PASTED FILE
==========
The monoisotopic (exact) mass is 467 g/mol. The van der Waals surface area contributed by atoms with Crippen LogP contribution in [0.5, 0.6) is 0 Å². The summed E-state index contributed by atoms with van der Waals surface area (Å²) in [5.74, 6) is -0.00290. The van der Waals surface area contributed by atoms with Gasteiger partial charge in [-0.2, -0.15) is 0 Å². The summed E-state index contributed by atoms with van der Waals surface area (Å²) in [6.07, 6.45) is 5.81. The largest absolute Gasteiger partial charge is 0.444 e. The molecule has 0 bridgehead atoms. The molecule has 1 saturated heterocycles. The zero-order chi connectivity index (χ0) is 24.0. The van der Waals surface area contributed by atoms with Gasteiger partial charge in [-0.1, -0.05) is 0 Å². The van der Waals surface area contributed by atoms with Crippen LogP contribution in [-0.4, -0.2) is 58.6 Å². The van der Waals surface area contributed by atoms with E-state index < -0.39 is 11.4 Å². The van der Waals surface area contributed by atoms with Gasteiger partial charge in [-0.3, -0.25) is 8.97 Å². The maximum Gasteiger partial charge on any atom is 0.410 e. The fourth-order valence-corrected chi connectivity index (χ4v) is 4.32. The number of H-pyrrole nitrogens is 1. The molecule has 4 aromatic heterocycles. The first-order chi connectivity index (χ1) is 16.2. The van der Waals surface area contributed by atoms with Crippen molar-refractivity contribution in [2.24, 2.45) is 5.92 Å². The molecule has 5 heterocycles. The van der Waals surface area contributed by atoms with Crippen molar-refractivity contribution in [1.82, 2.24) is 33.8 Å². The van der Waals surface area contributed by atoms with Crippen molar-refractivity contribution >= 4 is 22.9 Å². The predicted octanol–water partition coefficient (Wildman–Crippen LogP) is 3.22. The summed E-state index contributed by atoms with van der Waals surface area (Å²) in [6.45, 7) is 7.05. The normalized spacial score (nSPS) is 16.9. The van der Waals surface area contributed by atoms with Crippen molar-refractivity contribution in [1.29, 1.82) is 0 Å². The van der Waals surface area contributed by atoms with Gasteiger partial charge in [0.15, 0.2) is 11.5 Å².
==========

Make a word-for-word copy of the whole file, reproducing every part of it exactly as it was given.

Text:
The monoisotopic (exact) mass is 467 g/mol. The van der Waals surface area contributed by atoms with Crippen LogP contribution in [0.5, 0.6) is 0 Å². The summed E-state index contributed by atoms with van der Waals surface area (Å²) in [5.74, 6) is -0.00290. The van der Waals surface area contributed by atoms with Gasteiger partial charge in [-0.2, -0.15) is 0 Å². The summed E-state index contributed by atoms with van der Waals surface area (Å²) in [6.07, 6.45) is 5.81. The largest absolute Gasteiger partial charge is 0.444 e. The molecule has 0 bridgehead atoms. The molecule has 1 saturated heterocycles. The zero-order chi connectivity index (χ0) is 24.0. The van der Waals surface area contributed by atoms with Gasteiger partial charge in [-0.1, -0.05) is 0 Å². The van der Waals surface area contributed by atoms with Crippen LogP contribution in [-0.4, -0.2) is 58.6 Å². The van der Waals surface area contributed by atoms with E-state index < -0.39 is 11.4 Å². The van der Waals surface area contributed by atoms with Gasteiger partial charge in [-0.3, -0.25) is 8.97 Å². The maximum Gasteiger partial charge on any atom is 0.410 e. The fourth-order valence-corrected chi connectivity index (χ4v) is 4.32. The number of H-pyrrole nitrogens is 1. The molecule has 4 aromatic heterocycles. The first-order chi connectivity index (χ1) is 16.2. The van der Waals surface area contributed by atoms with Crippen molar-refractivity contribution in [2.24, 2.45) is 5.92 Å². The molecule has 5 heterocycles. The van der Waals surface area contributed by atoms with Crippen molar-refractivity contribution in [1.82, 2.24) is 33.8 Å². The van der Waals surface area contributed by atoms with Crippen molar-refractivity contribution >= 4 is 22.9 Å². The predicted octanol–water partition coefficient (Wildman–Crippen LogP) is 3.22. The summed E-state index contributed by atoms with van der Waals surface area (Å²) in [6.45, 7) is 7.05. The normalized spacial score (nSPS) is 16.9. The van der Waals surface area contributed by atoms with Crippen molar-refractivity contribution in [1.29, 1.82) is 0 Å². The van der Waals surface area contributed by atoms with Gasteiger partial charge in [0.15, 0.2) is 11.5 Å².